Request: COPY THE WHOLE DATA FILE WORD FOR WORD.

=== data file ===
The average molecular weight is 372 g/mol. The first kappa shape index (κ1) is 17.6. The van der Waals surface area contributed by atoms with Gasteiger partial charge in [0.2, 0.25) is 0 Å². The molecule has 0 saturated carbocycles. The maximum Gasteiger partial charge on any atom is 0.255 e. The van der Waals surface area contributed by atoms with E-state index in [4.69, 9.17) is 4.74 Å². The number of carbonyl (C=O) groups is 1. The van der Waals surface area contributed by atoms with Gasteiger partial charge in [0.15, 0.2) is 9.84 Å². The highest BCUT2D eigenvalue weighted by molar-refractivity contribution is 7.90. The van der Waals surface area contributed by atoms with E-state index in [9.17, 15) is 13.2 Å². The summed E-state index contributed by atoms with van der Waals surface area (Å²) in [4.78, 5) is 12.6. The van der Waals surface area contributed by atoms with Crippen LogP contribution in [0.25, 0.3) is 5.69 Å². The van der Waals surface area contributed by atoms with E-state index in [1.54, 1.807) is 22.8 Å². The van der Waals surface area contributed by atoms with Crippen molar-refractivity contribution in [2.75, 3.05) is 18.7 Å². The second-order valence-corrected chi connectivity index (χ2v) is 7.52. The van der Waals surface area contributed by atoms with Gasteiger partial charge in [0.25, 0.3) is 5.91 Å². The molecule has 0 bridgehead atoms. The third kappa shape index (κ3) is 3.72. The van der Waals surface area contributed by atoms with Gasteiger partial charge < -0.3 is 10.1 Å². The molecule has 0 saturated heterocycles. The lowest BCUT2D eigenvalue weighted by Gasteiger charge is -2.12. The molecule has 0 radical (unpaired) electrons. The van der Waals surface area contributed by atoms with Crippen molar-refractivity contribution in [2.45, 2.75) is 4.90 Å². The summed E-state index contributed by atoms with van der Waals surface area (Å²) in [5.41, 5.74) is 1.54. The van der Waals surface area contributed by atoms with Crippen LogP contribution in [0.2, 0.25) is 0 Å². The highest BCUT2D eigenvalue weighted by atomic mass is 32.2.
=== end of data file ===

The average molecular weight is 372 g/mol. The first kappa shape index (κ1) is 17.6. The van der Waals surface area contributed by atoms with Gasteiger partial charge in [0.2, 0.25) is 0 Å². The molecule has 0 saturated carbocycles. The maximum Gasteiger partial charge on any atom is 0.255 e. The van der Waals surface area contributed by atoms with E-state index in [4.69, 9.17) is 4.74 Å². The number of carbonyl (C=O) groups is 1. The van der Waals surface area contributed by atoms with Gasteiger partial charge in [0.15, 0.2) is 9.84 Å². The highest BCUT2D eigenvalue weighted by molar-refractivity contribution is 7.90. The van der Waals surface area contributed by atoms with E-state index in [9.17, 15) is 13.2 Å². The summed E-state index contributed by atoms with van der Waals surface area (Å²) in [4.78, 5) is 12.6. The van der Waals surface area contributed by atoms with Crippen LogP contribution in [0.25, 0.3) is 5.69 Å². The van der Waals surface area contributed by atoms with E-state index in [1.54, 1.807) is 22.8 Å². The van der Waals surface area contributed by atoms with Crippen molar-refractivity contribution in [2.75, 3.05) is 18.7 Å². The second-order valence-corrected chi connectivity index (χ2v) is 7.52. The van der Waals surface area contributed by atoms with Gasteiger partial charge in [0.25, 0.3) is 5.91 Å². The molecule has 0 bridgehead atoms. The third kappa shape index (κ3) is 3.72. The van der Waals surface area contributed by atoms with Gasteiger partial charge < -0.3 is 10.1 Å². The molecule has 0 saturated heterocycles. The lowest BCUT2D eigenvalue weighted by Gasteiger charge is -2.12. The molecule has 0 radical (unpaired) electrons. The van der Waals surface area contributed by atoms with Crippen molar-refractivity contribution in [2.45, 2.75) is 4.90 Å². The summed E-state index contributed by atoms with van der Waals surface area (Å²) in [5.41, 5.74) is 1.54. The van der Waals surface area contributed by atoms with Crippen LogP contribution in [0.2, 0.25) is 0 Å². The highest BCUT2D eigenvalue weighted by atomic mass is 32.2.